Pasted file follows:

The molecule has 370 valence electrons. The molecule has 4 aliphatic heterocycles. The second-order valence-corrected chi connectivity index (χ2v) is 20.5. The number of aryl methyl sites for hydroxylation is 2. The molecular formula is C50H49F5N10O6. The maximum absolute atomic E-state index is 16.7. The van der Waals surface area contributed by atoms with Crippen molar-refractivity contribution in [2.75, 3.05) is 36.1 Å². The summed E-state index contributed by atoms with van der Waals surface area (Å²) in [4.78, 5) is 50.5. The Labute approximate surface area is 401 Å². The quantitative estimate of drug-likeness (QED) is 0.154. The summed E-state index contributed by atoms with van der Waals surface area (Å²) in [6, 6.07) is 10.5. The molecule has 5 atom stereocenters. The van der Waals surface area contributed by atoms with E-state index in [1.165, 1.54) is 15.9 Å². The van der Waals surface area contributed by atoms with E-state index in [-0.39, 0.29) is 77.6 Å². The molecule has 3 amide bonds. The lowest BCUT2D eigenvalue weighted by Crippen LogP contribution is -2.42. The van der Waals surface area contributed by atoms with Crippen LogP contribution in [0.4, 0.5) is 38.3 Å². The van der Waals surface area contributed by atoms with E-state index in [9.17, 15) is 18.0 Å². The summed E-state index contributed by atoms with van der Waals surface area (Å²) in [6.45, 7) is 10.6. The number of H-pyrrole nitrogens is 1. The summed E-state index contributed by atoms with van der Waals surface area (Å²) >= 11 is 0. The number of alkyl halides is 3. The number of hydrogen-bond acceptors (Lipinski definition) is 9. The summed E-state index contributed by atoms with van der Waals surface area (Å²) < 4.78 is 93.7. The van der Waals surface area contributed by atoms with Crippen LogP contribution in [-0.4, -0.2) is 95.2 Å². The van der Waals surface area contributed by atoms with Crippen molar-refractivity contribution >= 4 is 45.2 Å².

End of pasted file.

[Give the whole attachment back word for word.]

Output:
The molecule has 370 valence electrons. The molecule has 4 aliphatic heterocycles. The second-order valence-corrected chi connectivity index (χ2v) is 20.5. The number of aryl methyl sites for hydroxylation is 2. The molecular formula is C50H49F5N10O6. The maximum absolute atomic E-state index is 16.7. The van der Waals surface area contributed by atoms with Crippen molar-refractivity contribution in [2.75, 3.05) is 36.1 Å². The summed E-state index contributed by atoms with van der Waals surface area (Å²) in [4.78, 5) is 50.5. The Labute approximate surface area is 401 Å². The quantitative estimate of drug-likeness (QED) is 0.154. The summed E-state index contributed by atoms with van der Waals surface area (Å²) in [6, 6.07) is 10.5. The molecule has 5 atom stereocenters. The van der Waals surface area contributed by atoms with E-state index in [1.165, 1.54) is 15.9 Å². The van der Waals surface area contributed by atoms with E-state index in [-0.39, 0.29) is 77.6 Å². The molecule has 3 amide bonds. The lowest BCUT2D eigenvalue weighted by Crippen LogP contribution is -2.42. The van der Waals surface area contributed by atoms with Crippen LogP contribution in [0.4, 0.5) is 38.3 Å². The van der Waals surface area contributed by atoms with E-state index in [9.17, 15) is 18.0 Å². The summed E-state index contributed by atoms with van der Waals surface area (Å²) in [6.45, 7) is 10.6. The number of H-pyrrole nitrogens is 1. The summed E-state index contributed by atoms with van der Waals surface area (Å²) >= 11 is 0. The number of alkyl halides is 3. The number of hydrogen-bond acceptors (Lipinski definition) is 9. The summed E-state index contributed by atoms with van der Waals surface area (Å²) < 4.78 is 93.7. The van der Waals surface area contributed by atoms with Crippen LogP contribution in [-0.4, -0.2) is 95.2 Å². The van der Waals surface area contributed by atoms with Crippen molar-refractivity contribution >= 4 is 45.2 Å².